Such a lens 300 is an example how it is not necessary for the two liquids providing the meniscus 150 for the lens action to be suitable for electrowetting, the two liquids merely have to be immiscible. In this example only one of the fluids 130, 140 is suitable for electrowetting, with an additional fluid (slug 135) provided to allow the electrowetting effect to be used as a pump. However, it will be appreciated if the fluids are moved by another pump action e.g. a mechanical pump, the range in possible liquids becomes even larger. Appropriate design thus allows a wide choice in the type of fluids selected.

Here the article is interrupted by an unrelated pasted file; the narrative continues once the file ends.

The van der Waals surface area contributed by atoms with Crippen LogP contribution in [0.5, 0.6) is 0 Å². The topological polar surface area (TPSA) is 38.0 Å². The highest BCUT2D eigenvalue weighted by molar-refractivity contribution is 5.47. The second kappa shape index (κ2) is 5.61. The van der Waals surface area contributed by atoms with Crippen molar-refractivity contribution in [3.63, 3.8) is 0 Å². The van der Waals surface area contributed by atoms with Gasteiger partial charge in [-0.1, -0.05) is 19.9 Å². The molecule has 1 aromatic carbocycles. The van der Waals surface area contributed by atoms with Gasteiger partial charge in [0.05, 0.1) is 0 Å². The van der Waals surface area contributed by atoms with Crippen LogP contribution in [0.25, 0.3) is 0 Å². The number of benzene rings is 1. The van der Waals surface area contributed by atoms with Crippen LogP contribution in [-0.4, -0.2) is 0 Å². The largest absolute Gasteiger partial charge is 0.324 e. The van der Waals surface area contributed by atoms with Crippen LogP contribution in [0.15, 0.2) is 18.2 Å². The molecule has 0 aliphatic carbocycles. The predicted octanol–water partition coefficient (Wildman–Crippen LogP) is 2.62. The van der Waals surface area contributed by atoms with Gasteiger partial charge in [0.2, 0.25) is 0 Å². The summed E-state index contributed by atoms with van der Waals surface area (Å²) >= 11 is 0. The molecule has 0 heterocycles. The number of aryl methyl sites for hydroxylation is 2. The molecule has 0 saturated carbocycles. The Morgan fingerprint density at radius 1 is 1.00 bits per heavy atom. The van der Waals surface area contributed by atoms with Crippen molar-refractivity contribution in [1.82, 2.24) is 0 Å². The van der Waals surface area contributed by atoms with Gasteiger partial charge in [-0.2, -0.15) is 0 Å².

FIG. 7 shows a lens 350 in accordance with yet a further embodiment of the present invention. The lens 350 is generally similar to the lens 250 shown in FIG. 5. However, in this particular embodiment, a central pillar 124 has been introduced into the chamber 125. The pillar 124 is coated with a hydrophobic layer 122 at the same height (i.e. relative position perpendicular to the optical axis 90) as the outer cylinder wall 122. The result is that the pinned meniscus 150 is donut shaped. The meniscus now introduces no optical power, but does introduce a spherical aberration. The extent of the spherical aberration introduced by the meniscus 150 will depend on the curvature of the donut shaped meniscus, with a wide range of spherical aberration being potentially possible. Consequently, such a lens can be used as an aberration corrector.